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World Cat Day: honoring felines’ contributions to health

Happy World Cat Day to all domestic felines and those lucky enough to share their lives with these amazing creatures! On the other hand, to all the misguided souls who hate Felis catus, you can skip this article and go where no cat exists—namely, an extremely hot place not found in the physical world. Figure it out by yourselves. Cats and those who love them won’t miss you.

Despite the efforts of many humans throughout history to malign domestic cats, considering them evil, “witches’ familiars”, and possessing dark powers, these little mammals have been responsible for a great many benefits to our species. Consider the legend, for instance, of Dick Whittington’s cat (see Although several versions of this legend exist, the basic information is that Dick, an impoverished orphan in medieval England, (some records indicate he lived from 1354 to 1423—during the same time frame as the infamous Black Death) had a cat who was a superlative killer of rats and mice. At some point, the young boy had to relinquish his beloved kitty to his master, who sold the cat (some say named Tom; other sources report it as a female, name unknown) to a ship’s captain.

While this feline was in some foreign land busy killing vermin, endearing her or himself to royalty who forked over enormous sums of money to the aforesaid captain, young Dick Whittington allegedly heard church bells in London foretelling him that he would someday be Lord Mayor of that city not once, but three times. Inspired by this omen, he gave up plans to run away from his job in a kitchen ruled by a sadistic cook. Long story short: the ship returned with riches earned by the boy’s former feline companion, which the captain gave to the now-no-longer-poor lad. Eventually this youth did become Lord Mayor of England’s capitol, three times as predicted. All of this he accredited to the skills of his pet cat, which had originally protected him from the biting vermin as he slept.

Other cats in general have also played a great role in extermination of flea-bearing rats and mice during the Plague in Europe (1346 to 1443, covering the same time frame as the Whittington story). Bubonic plague, a deadly disease spread by fleas carried by rats and mice, wiped out possibly up to twenty-five million people, a good portion of Europe’s population. Originally thought to have been brought back by Crusaders from the Middle East, it took foothold quite easily thanks to many superstitious cat-haters who were busy trying to eliminate the animal they thought of, in their quasi-religious fanaticism, as some form of demon. In addition, then, to needlessly destroying innocent beings, they set up their own doom by allowing the plague-bearing rodents to thrive.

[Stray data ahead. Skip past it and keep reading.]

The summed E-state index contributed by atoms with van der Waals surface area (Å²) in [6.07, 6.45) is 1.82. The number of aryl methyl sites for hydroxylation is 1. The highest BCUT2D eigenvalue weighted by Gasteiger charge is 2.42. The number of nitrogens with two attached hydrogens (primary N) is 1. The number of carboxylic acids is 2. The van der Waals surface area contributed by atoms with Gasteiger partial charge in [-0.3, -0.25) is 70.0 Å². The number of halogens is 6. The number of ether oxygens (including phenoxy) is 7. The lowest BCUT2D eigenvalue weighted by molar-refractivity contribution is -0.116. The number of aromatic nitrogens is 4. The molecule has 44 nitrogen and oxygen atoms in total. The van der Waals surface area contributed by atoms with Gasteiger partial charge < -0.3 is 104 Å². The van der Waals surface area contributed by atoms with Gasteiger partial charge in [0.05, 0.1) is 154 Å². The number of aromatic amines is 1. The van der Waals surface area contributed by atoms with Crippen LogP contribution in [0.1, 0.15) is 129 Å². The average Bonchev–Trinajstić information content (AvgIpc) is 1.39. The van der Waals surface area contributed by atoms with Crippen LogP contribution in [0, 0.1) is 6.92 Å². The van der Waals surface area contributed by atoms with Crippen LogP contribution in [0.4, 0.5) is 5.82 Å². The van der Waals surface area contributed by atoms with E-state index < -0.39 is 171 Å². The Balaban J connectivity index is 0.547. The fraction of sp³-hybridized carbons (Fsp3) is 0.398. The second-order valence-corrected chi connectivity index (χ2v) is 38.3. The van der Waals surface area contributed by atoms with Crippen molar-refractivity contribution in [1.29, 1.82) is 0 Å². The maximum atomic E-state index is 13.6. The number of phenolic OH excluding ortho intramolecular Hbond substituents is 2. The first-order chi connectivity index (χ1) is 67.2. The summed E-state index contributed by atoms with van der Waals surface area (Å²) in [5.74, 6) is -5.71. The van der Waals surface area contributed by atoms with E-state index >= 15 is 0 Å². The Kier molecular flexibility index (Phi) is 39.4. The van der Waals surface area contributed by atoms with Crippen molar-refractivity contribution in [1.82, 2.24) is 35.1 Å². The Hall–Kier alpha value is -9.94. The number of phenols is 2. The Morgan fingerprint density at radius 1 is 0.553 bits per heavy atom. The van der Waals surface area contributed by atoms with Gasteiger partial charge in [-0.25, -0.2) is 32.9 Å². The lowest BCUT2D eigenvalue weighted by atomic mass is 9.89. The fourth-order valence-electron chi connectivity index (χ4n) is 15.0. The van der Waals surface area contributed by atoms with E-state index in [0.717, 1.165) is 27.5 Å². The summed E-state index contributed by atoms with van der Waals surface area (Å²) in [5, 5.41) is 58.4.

Today, hopefully, fewer humans look in terror at these benign as well as beneficial domestic friends. Cats are not only a boon to us when it comes to controlling the numbers of rats and mice, but can be helpful companions in numerous other ways. As a loving living partner, a playmate for children, even a warning-sounder when someone is coming around your home, cats can be of great value. A simple “meow” to greet the weary returning human and a rub around the ankles, a purr while cuddling on your lap, all such gestures mean a lot. Keeping your feet warm on a cold night, or even nudging you awake when there is danger like a gas leak that human noses can’t detect, are examples of how a feline roommate can make a difference.

Many people suffering from loneliness, depression, autism, PTSD and other conditions find cats valuable in assisting them in a variety of ways ranging from being good listeners (they never tell you to shut up or go on social media about you) to giving you a reason to get up daily and get busy. Some felines even have been known to protect family members from attack by dogs (see Who says only dogs can guard?

Whether you rely on your kitty’s extraordinary mousing ability or simply love to watch the antics of your furry friend to cheer you at any time, show appreciation today—and every day—to your amazing little fluffy family member. You may not end up being Lord Mayor of your city, but your cat will always love you anyway.

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